Neodymium Magnets or Rare Earth Magnets are manufactured from sintered neodymium iron boron. They possess the most powerful magnetic properties in relation to volume and can lift up to 1000 times their own weight. However they do not possess strong heat resistant qualities usually remaining stable up to 80°C, although SH grades of the compound are available which are stable up to 120°C. For higher temperature applications, rare earth samarium cobalt is recommended. Also due to their corrosive nature, neodymium is usually supplied nickel coated. These magnets are magnetized through their thickness, and are often used when space is limited and you need a lot of sticking power. Neodymium Magnets or Rare Earth Magnets can be used for demonstrating attraction and repulsion, for science, engineering, research & development, education, industry and magic, but the larger ones are exceptionally strong and should be used with caution.

Neodymium Magnets or Rare Earth Magnets are available in disks, slabs/blocks, and rings.

What is the difference between Ferrite Magnets and Rare Earth or Neodymium Magnets?

The biggest differences between ferrite magnets and rare earth magnets is that rare earth magnets are much stronger. The intensity of magnetization and the coercive force are elements determining the performance of permanent magnets. Since rare earth magnets contain iron and cobalt in the state not containing oxygen, their magnetization is large. In addition, magnetization of rare earth magnets has a strong force (coercive force) aligning the magnetism in one direction, so they are much stronger magnets than ferrite magnets. Since they have about seven (7) times the performance of ferrite magnets in total energy per volume, rare earth magnets are used for powerful magnetic circuits that could not be conceived of until now, space-saving magnetic circuits, etc.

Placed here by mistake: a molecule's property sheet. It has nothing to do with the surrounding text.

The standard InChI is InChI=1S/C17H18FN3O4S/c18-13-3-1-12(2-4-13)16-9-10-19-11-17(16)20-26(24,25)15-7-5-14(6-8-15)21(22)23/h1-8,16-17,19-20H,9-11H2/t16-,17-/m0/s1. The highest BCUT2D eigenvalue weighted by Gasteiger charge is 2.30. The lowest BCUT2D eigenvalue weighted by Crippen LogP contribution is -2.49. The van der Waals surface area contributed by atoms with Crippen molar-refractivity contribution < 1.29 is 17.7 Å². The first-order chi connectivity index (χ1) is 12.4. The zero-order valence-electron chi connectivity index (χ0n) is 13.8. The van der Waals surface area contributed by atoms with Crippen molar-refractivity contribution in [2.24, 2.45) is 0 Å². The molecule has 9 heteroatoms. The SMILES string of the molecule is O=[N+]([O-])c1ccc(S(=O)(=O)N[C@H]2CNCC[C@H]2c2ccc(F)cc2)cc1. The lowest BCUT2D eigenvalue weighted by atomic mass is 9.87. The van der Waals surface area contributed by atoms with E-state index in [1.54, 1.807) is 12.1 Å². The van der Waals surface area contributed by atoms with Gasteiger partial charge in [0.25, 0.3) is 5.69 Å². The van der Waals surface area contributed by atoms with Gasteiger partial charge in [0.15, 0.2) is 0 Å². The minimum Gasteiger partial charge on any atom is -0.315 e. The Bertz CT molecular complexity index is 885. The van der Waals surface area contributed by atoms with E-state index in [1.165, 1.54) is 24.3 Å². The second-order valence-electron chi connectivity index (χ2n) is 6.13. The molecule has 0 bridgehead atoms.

What are the primary applications for Rare Earth or Neodymium Magnets?